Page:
Germany reduced greenhouse gas emissions substantially but remains an important emitter. Ambitious targets for climate change mitigation have been fixed and a broad range of environmental measures are being implemented.
The strength of the German labour market response to the financial crisis of 2008-09 demonstrated the benefits of past labour market reforms, which raised work incentives, improved job matching and increased working hour flexibility.
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Education at a Glance 2012: Country Notes - Germany
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Germany’s early childhood education system is fairly well-developed: 96% of four-year-olds are enrolled in early childhood education programmes, and 89% of three-year-olds are. These levels are well above the respective OECD averages of 79% and 66%.
This overview of the management of risk due to livestock diseases focuses on government policies relating to livestock health systems and compensation scheme designs, and includes case studies of Australia, Botswana, Brazil, Canada, France, Germany, Netherlands and Viet Nam.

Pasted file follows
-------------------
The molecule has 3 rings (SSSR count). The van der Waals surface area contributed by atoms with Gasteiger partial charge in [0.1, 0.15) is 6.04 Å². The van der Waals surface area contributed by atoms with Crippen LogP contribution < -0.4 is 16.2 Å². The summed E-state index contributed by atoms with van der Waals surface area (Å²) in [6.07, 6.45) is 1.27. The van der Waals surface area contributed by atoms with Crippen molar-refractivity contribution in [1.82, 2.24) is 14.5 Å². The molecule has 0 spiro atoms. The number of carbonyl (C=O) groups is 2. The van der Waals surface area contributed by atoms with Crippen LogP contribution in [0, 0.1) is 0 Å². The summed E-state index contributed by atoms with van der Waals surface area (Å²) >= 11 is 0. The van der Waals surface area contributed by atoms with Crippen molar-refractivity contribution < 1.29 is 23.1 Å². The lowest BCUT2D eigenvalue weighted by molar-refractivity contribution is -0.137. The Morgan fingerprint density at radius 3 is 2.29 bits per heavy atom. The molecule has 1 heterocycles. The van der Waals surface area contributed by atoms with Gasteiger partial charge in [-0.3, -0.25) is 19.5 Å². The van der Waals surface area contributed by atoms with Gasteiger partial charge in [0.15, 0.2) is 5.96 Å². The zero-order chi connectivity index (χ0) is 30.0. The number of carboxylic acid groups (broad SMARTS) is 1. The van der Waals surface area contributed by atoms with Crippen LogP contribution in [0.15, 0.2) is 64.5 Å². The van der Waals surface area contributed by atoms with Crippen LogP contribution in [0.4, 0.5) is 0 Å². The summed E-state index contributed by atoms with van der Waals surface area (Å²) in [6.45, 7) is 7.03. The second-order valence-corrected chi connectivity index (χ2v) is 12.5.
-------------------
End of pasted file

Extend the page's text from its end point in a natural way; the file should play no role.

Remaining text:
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The German labour market recovered very quickly from the 2008-09 economic crisis and unemployment continued its long-run structural decline in 2010 and 2011.
Germany, the third largest economy in the OECD, has been proactive in developing ambitious environmental policies during the last decades, both nationally and internationally. The country’s strong environmental framework makes it not only a pioneer in environmental protection and sustainable development, but also constitutes a good example on how a cleaner low-carbon economy is compatible with growth.
Across OECD countries some 83 million people suffer from diabetes. On current trends, that will rise to almost 100 million by 2030.
Germany recovered rapidly from the 2008-09 recession, with GDP topping pre-crisis rates during 2011 and unemployment falling significantly. Public finances are sound, but further reforms are needed to transform its growth model to thrive as a knowledge-based economy, says Angel Gurría.